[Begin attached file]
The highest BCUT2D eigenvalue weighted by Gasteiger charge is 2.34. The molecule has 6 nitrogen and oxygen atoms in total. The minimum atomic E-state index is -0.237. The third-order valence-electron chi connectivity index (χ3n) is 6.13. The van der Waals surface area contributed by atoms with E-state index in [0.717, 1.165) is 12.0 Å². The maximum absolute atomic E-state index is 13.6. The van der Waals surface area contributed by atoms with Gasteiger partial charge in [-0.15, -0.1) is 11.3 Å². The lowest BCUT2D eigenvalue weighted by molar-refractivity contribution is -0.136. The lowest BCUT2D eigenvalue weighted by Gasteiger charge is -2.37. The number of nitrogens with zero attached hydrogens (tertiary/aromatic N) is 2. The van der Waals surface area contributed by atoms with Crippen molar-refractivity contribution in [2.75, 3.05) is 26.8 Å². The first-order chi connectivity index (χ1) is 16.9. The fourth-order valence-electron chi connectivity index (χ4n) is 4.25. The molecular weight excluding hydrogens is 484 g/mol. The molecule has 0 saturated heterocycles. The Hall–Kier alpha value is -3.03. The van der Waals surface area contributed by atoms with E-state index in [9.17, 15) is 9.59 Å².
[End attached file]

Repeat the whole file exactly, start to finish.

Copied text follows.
The highest BCUT2D eigenvalue weighted by Gasteiger charge is 2.34. The molecule has 6 nitrogen and oxygen atoms in total. The minimum atomic E-state index is -0.237. The third-order valence-electron chi connectivity index (χ3n) is 6.13. The van der Waals surface area contributed by atoms with E-state index in [0.717, 1.165) is 12.0 Å². The maximum absolute atomic E-state index is 13.6. The van der Waals surface area contributed by atoms with Gasteiger partial charge in [-0.15, -0.1) is 11.3 Å². The lowest BCUT2D eigenvalue weighted by molar-refractivity contribution is -0.136. The lowest BCUT2D eigenvalue weighted by Gasteiger charge is -2.37. The number of nitrogens with zero attached hydrogens (tertiary/aromatic N) is 2. The van der Waals surface area contributed by atoms with Crippen molar-refractivity contribution in [2.75, 3.05) is 26.8 Å². The first-order chi connectivity index (χ1) is 16.9. The fourth-order valence-electron chi connectivity index (χ4n) is 4.25. The molecular weight excluding hydrogens is 484 g/mol. The molecule has 0 saturated heterocycles. The Hall–Kier alpha value is -3.03. The van der Waals surface area contributed by atoms with E-state index in [9.17, 15) is 9.59 Å².